Monthly Archives: March 2011

News Photography

Update, links, a couple of pictures

Things are quiet in Tokyo this week.  My family left on Saturday, and this Monday I started my regular commute to work (I was staying at their apartment while they were here, which was only a 10-15 minute walk away from the office).  The Tokyo Metro seems to be running almost normally for the most part.  However, the darkened areas (due to efforts to minimize electricity usage) of the underground are a reminder that things are not back to normal – and are not likely to be for a while yet.

Efforts to contain the damaged nuclear plants in Fukushima continue, though right now it seems to be progressing at a rate of 2 steps forward, one step back as the radiation dangers around the immediate area force workers to proceed with extreme caution.  There’s a sense of helplessness (at least from my part) since there is really nothing the average person can do expect hope and pray that things will come under control soon.  We in Tokyo are safe, but not far away are people putting their lives on the line.

This is probably old news for all Japanese readers, but still thought I’d post the English information pages on the possible power blackouts.  Energy usage now is fairly stable and the power blackouts are minimal, but as the humid summer months come, people are expecting that electricity outages will resume again in the near future.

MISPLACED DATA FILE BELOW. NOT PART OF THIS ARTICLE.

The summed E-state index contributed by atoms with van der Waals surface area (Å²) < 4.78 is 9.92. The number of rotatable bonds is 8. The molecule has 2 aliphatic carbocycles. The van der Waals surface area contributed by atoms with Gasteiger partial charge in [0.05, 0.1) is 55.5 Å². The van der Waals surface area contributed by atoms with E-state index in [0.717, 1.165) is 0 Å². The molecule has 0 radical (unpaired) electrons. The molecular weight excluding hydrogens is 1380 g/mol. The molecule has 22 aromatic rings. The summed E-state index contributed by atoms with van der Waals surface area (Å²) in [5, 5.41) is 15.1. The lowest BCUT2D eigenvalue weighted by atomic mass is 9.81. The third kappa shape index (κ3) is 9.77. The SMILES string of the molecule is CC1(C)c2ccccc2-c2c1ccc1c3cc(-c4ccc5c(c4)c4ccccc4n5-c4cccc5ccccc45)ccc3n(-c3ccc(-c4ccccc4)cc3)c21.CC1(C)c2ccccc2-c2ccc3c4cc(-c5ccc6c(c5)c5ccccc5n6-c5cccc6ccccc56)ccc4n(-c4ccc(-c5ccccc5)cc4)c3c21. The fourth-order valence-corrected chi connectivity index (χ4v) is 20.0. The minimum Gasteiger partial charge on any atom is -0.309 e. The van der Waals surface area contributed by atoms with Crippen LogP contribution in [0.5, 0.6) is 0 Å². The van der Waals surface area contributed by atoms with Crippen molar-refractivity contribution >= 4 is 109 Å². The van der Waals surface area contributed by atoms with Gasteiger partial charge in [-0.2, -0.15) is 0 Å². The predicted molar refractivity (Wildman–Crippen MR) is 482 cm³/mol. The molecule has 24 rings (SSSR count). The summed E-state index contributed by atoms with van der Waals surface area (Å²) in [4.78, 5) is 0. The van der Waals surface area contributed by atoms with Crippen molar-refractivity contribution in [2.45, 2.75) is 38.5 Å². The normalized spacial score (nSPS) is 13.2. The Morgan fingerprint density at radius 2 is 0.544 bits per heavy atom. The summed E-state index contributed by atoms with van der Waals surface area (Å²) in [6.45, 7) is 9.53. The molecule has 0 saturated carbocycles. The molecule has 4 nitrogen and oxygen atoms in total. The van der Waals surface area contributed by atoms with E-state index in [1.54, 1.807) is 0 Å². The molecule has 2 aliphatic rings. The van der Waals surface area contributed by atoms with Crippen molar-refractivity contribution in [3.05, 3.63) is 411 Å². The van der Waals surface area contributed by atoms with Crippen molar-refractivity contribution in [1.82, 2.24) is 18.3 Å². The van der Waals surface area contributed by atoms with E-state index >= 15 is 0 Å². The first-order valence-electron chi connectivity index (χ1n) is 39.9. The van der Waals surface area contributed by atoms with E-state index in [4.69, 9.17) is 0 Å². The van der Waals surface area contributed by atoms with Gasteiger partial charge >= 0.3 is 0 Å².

The Tokyo Electric Power Company site (English)

Google Crisis Response Blackout Information (English)

General advice from Yahoo on how to conserve power (English)

Metropolis documentation of Iodine-131 and Caesium-137 in Tokyo tap water

The English NHK website

Spring is definitely on its way, and the weather is getting nicer every day.  However, just about 250km away, people are struggling to contain a crisis that has the potential to impact not just Japan but the rest of the world.  It’s rather surreal.

I’ve uploaded a couple of pictures I took of early spring buds while my family was here.  It is odd to realize how much more I appreciate their beauty in times like these.

Humor News

Careful of those bananas!

In its usual humorously informative way, XKCD created the following chart which provides another measure of understanding radiation exposure.